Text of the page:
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Date: 28/03/06


(I know, I should be hung, drawn and quoted for that, but you try to think of a headline...)

(By the way, I'm thinking of merging this page with Obits'R'Us...)

News reached me this afternoon of the death of Stanisław Lem, one of the masters of thinking science fiction. He was 84.

Photo of Stanisław Lem

I only recently re-read all the Lem books I have in my collection (about eight or nine - a mere fraction of his output), and once again marvelled at the author's invention, his comedic touches and his moral shrewdness.

The invention occurred not only in his 'straight' SF, but in other forms, too; although he didn't invent the genre by any means, his volumes of reviews of books which didn't exist, or existed only in potentia, allowed him to wax philosophical about humanity and its strangeness.

His comedy was often compellingly funny; like the Twentieth Voyage of his hapless cosmonaut Ijon Tichy (featured in The Star Diaries), in which an attempt to tidy up history leads to time ending up not so much out of joint as up the spout. This piece also contains some of the most wonderfully groanful puns I've ever come across in fiction. That's in the English translation - goodness only knows how it was in the original Polish.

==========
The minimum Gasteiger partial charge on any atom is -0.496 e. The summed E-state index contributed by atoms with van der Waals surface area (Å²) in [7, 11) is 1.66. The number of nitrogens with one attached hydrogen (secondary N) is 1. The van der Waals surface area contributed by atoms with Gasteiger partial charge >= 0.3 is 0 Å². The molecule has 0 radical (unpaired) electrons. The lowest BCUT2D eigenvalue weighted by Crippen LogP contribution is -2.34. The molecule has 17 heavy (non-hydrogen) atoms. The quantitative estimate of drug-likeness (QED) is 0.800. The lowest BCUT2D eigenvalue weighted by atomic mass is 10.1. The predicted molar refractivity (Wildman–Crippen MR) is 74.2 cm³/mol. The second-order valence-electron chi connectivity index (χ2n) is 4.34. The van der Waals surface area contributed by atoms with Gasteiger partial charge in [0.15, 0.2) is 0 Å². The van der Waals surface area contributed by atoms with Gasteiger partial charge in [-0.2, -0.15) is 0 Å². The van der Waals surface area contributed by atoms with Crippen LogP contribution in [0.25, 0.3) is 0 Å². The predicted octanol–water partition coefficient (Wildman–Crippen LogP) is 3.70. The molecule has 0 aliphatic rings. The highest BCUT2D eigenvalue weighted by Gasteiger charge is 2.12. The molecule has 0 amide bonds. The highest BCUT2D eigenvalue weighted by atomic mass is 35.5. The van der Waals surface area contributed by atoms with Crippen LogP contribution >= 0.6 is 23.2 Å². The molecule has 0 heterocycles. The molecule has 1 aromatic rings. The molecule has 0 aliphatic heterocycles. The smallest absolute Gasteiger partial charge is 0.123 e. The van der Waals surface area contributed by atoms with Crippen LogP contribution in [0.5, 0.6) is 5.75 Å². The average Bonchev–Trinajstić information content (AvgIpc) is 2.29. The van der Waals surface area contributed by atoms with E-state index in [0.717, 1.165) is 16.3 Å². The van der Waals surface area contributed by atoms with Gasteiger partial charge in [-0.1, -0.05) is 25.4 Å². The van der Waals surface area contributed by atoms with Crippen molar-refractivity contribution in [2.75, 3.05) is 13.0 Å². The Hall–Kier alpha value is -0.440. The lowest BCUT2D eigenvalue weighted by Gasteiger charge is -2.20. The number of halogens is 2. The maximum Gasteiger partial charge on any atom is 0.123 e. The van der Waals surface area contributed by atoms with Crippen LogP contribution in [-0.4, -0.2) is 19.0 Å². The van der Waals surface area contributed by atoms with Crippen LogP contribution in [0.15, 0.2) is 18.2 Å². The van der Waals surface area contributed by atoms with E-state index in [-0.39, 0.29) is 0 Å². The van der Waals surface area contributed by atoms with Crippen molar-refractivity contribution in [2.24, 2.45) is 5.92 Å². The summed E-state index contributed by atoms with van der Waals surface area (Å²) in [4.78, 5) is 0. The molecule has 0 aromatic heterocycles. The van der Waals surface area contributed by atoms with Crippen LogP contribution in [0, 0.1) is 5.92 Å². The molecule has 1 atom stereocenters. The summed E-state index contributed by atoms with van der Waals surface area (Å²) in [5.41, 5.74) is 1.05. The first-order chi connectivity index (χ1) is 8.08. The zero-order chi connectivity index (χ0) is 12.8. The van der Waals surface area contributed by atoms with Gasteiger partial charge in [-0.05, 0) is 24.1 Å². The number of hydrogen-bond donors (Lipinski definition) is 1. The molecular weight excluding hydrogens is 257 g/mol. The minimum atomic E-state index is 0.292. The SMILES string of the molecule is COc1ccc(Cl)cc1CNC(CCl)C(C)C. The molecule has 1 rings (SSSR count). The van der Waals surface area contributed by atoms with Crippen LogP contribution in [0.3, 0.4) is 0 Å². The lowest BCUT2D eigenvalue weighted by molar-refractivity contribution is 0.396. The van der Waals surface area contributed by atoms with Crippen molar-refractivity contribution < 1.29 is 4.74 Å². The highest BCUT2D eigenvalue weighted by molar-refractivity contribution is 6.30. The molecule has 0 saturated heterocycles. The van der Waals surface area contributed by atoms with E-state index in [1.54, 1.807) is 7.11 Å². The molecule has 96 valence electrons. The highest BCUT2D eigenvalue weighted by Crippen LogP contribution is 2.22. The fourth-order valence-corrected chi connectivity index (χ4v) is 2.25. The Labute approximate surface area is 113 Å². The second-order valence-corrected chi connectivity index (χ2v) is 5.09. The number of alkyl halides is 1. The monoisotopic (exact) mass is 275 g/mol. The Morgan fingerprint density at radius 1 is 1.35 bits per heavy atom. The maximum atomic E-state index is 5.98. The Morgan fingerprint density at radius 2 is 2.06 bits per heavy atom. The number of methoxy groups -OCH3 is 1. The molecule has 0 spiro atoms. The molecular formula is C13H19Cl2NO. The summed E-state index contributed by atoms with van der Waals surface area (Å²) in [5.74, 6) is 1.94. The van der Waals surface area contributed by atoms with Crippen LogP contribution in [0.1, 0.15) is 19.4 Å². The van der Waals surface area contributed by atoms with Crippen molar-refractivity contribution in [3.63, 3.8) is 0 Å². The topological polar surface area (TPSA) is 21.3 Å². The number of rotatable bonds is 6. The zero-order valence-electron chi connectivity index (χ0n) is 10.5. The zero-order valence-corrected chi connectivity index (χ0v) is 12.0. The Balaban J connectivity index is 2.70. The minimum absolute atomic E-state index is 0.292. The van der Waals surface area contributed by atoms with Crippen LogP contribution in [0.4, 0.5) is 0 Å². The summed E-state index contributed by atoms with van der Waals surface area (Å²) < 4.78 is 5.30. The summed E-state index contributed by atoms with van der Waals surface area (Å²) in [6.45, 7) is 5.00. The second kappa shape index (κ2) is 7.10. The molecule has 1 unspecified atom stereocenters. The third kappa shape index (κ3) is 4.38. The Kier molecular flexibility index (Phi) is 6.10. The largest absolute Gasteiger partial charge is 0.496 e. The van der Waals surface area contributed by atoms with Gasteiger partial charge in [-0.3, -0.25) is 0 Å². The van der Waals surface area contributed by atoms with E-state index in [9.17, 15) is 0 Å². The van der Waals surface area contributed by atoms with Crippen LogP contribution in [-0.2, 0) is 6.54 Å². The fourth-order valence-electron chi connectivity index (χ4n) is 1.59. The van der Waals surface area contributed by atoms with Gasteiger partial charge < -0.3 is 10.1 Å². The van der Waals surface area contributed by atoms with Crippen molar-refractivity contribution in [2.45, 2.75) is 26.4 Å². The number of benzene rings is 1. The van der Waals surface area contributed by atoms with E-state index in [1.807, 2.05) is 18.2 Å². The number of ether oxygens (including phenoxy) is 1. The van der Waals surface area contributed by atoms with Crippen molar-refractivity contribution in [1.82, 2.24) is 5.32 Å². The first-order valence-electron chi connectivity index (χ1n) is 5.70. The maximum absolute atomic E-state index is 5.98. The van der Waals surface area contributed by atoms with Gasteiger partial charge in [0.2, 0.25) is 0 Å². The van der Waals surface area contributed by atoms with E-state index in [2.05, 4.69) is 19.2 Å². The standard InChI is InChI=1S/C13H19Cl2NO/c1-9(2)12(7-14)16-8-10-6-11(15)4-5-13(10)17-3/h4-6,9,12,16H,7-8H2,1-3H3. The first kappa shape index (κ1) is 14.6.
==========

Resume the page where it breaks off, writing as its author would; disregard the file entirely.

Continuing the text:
His moral sense - never hectoring, but always firm - allowed Lem to use the Universe of his imagination to hold up a mirror to ourselves. This was particularly useful when dealing with the apparatchiks of Stalinist and post-Stalinist Poland, whose neutered imaginations could be cleverly by-passed, but he never shirked from a critique of what we delude ourselves is 'freedom'.

In short, Stanisław Lem was a very fine writer indeed, and I mourn the passing of his talent from a world which needs it about as much as it ever did.

Dziękuję, Stanisław.